Senate Judiciary Committee Approves Leahy-Authored Bipartisan Anti-Corruption Bill
WASHINGTON (Thursday, July 28, 2011) – The Senate Judiciary Committee Thursday approved bipartisan legislation authored by Senator Patrick Leahy (D-Vt.) and Senator John Cornyn (R-Texas) that will give prosecutors new tools to identify, investigate, and prosecute criminal conduct by public officials.
The Public Corruption Prosecution Improvements Act (PCPIA) will strengthen existing federal criminal law for acts of public corruption, and raise maximum statutory penalties. The bill will also clarify the definition of what it means for a public official to perform an “official act,” and amend the federal bribery statute to show that corrupt payment can be made to influence more than one official act. The legislation also amends the federal gratuities statute to make clear that a public official cannot accept anything of value given to them because of their official position other than as permitted by existing rules or regulations.
“The Public Corruption Prosecution Improvements Act will help provide important new tools to prosecutors investigating public corruption,” said Leahy. “This kind of corruption erodes the trust the American people have in those given the privilege of public service. Prosecutors and law enforcement need meaningful tools to help stamp out corruption. Senator Cornyn has been a real partner on this issue over the years, and the agreement we have reached with the bill’s sponsors in the House will, I hope, enable us to make real progress on this anti-corruption bill.”
“Public corruption is not a Republican or Democrat problem,” said Cornyn. “It is a problem across this country. Our citizens deserve to be governed by the rule of law, not the rule of men. I’ve worked with Senator Leahy on several bipartisan bills and this bill is another great example of our combined effort to help clean up government and promote transparency.”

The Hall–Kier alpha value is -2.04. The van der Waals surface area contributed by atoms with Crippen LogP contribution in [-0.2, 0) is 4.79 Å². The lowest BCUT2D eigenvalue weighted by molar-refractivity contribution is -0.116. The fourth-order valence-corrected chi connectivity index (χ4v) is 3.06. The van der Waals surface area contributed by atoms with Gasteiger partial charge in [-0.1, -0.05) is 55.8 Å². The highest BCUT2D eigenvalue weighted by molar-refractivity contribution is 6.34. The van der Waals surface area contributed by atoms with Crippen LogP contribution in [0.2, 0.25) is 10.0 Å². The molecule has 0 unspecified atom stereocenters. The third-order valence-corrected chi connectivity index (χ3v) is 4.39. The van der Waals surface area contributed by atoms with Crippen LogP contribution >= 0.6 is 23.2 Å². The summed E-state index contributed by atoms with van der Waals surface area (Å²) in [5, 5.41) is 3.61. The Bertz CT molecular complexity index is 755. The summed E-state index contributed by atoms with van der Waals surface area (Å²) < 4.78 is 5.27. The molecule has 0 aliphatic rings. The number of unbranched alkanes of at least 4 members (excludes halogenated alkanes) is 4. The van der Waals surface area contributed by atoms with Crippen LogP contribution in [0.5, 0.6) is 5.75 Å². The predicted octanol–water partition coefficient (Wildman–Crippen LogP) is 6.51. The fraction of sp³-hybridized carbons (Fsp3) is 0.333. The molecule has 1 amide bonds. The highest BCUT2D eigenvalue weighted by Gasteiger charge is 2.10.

Other key provisions of the Public Corruption Prosecution Improvement Act include an extension of the statute of limitations from five to six years for bribery, honest services fraud, and extortion of a public official. Public corruption cases are time-consuming to investigate, and the extension of the statute of limitations provides prosecutors the time necessary to investigate cases. The bill also raises statutory maximum penalties for select anti-corruption statutes to ensure the most serious corrupt acts result in significant jail time.
Leahy also worked to include in the bill a provision to allow prosecutors to target undisclosed “self-dealing” by state and federal public officials. These acts occur when officials secretly act in their own financial self-interest, rather than in the public’s interest. A similar provision was included in legislation Leahy introduced in 2010 to address the U.S. Supreme Court’s decision in Skilling v. United States, a decision which restricted the offense of honest services fraud to cases of bribery and kickbacks. Leahy proposed the Honest Services Restoration Act to close this loophole.
Leahy and Cornyn have introduced the Public Corruption Prosecution Improvement Act in each of the last three Congresses. The legislation approved by the Committee Thursday is the result of a bipartisan, bicameral agreement reached with Representatives James Sensenbrenner (R-Wis.) and Mike Quigley (D-Ill.), the lead sponsors of companion legislation in the House of Representatives.
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